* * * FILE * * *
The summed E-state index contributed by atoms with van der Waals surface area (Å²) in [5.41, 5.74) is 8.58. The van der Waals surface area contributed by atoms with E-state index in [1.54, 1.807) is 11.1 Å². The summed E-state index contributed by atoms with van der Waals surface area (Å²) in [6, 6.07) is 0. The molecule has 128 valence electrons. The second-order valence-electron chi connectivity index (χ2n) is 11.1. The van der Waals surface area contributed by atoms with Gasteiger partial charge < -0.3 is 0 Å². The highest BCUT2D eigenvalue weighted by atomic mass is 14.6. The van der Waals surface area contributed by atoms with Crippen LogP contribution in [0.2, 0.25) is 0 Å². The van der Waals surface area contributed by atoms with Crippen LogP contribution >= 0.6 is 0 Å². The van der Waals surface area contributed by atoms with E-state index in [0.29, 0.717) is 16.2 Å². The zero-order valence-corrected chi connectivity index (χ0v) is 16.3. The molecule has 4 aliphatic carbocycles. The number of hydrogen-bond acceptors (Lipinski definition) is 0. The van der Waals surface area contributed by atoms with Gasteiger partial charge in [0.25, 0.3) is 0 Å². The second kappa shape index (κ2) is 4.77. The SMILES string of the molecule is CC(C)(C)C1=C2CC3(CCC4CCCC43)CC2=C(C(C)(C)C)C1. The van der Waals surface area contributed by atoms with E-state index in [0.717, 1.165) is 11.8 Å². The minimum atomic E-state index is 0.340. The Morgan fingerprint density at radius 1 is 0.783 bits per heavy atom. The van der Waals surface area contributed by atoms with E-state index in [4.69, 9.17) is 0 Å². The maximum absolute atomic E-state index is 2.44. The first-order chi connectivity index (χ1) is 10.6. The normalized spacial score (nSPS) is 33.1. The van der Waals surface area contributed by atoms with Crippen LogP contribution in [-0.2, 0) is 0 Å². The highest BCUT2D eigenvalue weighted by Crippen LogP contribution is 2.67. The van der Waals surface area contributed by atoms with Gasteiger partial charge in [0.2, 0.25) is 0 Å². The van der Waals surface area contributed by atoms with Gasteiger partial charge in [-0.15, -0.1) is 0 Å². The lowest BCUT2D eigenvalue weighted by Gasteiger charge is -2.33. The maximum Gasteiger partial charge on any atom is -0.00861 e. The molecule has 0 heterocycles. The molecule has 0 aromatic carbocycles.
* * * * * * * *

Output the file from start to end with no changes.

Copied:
The summed E-state index contributed by atoms with van der Waals surface area (Å²) in [5.41, 5.74) is 8.58. The van der Waals surface area contributed by atoms with E-state index in [1.54, 1.807) is 11.1 Å². The summed E-state index contributed by atoms with van der Waals surface area (Å²) in [6, 6.07) is 0. The molecule has 128 valence electrons. The second-order valence-electron chi connectivity index (χ2n) is 11.1. The van der Waals surface area contributed by atoms with Gasteiger partial charge < -0.3 is 0 Å². The highest BCUT2D eigenvalue weighted by atomic mass is 14.6. The van der Waals surface area contributed by atoms with Crippen LogP contribution in [0.2, 0.25) is 0 Å². The van der Waals surface area contributed by atoms with Crippen LogP contribution >= 0.6 is 0 Å². The van der Waals surface area contributed by atoms with E-state index in [0.29, 0.717) is 16.2 Å². The zero-order valence-corrected chi connectivity index (χ0v) is 16.3. The molecule has 4 aliphatic carbocycles. The number of hydrogen-bond acceptors (Lipinski definition) is 0. The van der Waals surface area contributed by atoms with Gasteiger partial charge in [0.25, 0.3) is 0 Å². The second kappa shape index (κ2) is 4.77. The SMILES string of the molecule is CC(C)(C)C1=C2CC3(CCC4CCCC43)CC2=C(C(C)(C)C)C1. The van der Waals surface area contributed by atoms with E-state index in [0.717, 1.165) is 11.8 Å². The minimum atomic E-state index is 0.340. The Morgan fingerprint density at radius 1 is 0.783 bits per heavy atom. The van der Waals surface area contributed by atoms with E-state index in [4.69, 9.17) is 0 Å². The maximum absolute atomic E-state index is 2.44. The first-order chi connectivity index (χ1) is 10.6. The normalized spacial score (nSPS) is 33.1. The van der Waals surface area contributed by atoms with Crippen LogP contribution in [-0.2, 0) is 0 Å². The highest BCUT2D eigenvalue weighted by Crippen LogP contribution is 2.67. The van der Waals surface area contributed by atoms with Gasteiger partial charge in [0.2, 0.25) is 0 Å². The van der Waals surface area contributed by atoms with Gasteiger partial charge in [-0.15, -0.1) is 0 Å². The lowest BCUT2D eigenvalue weighted by Gasteiger charge is -2.33. The maximum Gasteiger partial charge on any atom is -0.00861 e. The molecule has 0 heterocycles. The molecule has 0 aromatic carbocycles.